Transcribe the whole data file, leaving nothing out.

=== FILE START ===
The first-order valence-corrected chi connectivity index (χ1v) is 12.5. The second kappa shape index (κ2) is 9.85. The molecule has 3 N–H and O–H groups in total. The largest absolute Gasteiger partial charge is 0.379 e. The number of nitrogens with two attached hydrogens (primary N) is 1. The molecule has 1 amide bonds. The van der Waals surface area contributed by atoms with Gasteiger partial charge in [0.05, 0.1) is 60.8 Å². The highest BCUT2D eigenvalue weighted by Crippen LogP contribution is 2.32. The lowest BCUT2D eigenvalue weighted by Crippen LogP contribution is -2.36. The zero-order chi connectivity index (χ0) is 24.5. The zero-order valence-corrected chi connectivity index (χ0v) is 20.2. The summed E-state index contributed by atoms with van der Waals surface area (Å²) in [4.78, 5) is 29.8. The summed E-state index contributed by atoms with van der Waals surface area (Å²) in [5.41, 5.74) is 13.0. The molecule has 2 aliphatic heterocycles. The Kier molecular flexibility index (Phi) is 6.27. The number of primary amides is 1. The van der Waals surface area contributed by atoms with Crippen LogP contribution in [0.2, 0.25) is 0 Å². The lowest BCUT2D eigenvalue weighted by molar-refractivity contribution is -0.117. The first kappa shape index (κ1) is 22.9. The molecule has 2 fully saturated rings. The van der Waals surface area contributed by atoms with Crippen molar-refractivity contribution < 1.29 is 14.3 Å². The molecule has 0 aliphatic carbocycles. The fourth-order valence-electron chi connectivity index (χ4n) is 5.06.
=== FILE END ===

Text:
The first-order valence-corrected chi connectivity index (χ1v) is 12.5. The second kappa shape index (κ2) is 9.85. The molecule has 3 N–H and O–H groups in total. The largest absolute Gasteiger partial charge is 0.379 e. The number of nitrogens with two attached hydrogens (primary N) is 1. The molecule has 1 amide bonds. The van der Waals surface area contributed by atoms with Gasteiger partial charge in [0.05, 0.1) is 60.8 Å². The highest BCUT2D eigenvalue weighted by Crippen LogP contribution is 2.32. The lowest BCUT2D eigenvalue weighted by Crippen LogP contribution is -2.36. The zero-order chi connectivity index (χ0) is 24.5. The zero-order valence-corrected chi connectivity index (χ0v) is 20.2. The summed E-state index contributed by atoms with van der Waals surface area (Å²) in [4.78, 5) is 29.8. The summed E-state index contributed by atoms with van der Waals surface area (Å²) in [5.41, 5.74) is 13.0. The molecule has 2 aliphatic heterocycles. The Kier molecular flexibility index (Phi) is 6.27. The number of primary amides is 1. The van der Waals surface area contributed by atoms with Crippen LogP contribution in [0.2, 0.25) is 0 Å². The lowest BCUT2D eigenvalue weighted by molar-refractivity contribution is -0.117. The first kappa shape index (κ1) is 22.9. The molecule has 2 fully saturated rings. The van der Waals surface area contributed by atoms with Crippen molar-refractivity contribution < 1.29 is 14.3 Å². The molecule has 0 aliphatic carbocycles. The fourth-order valence-electron chi connectivity index (χ4n) is 5.06.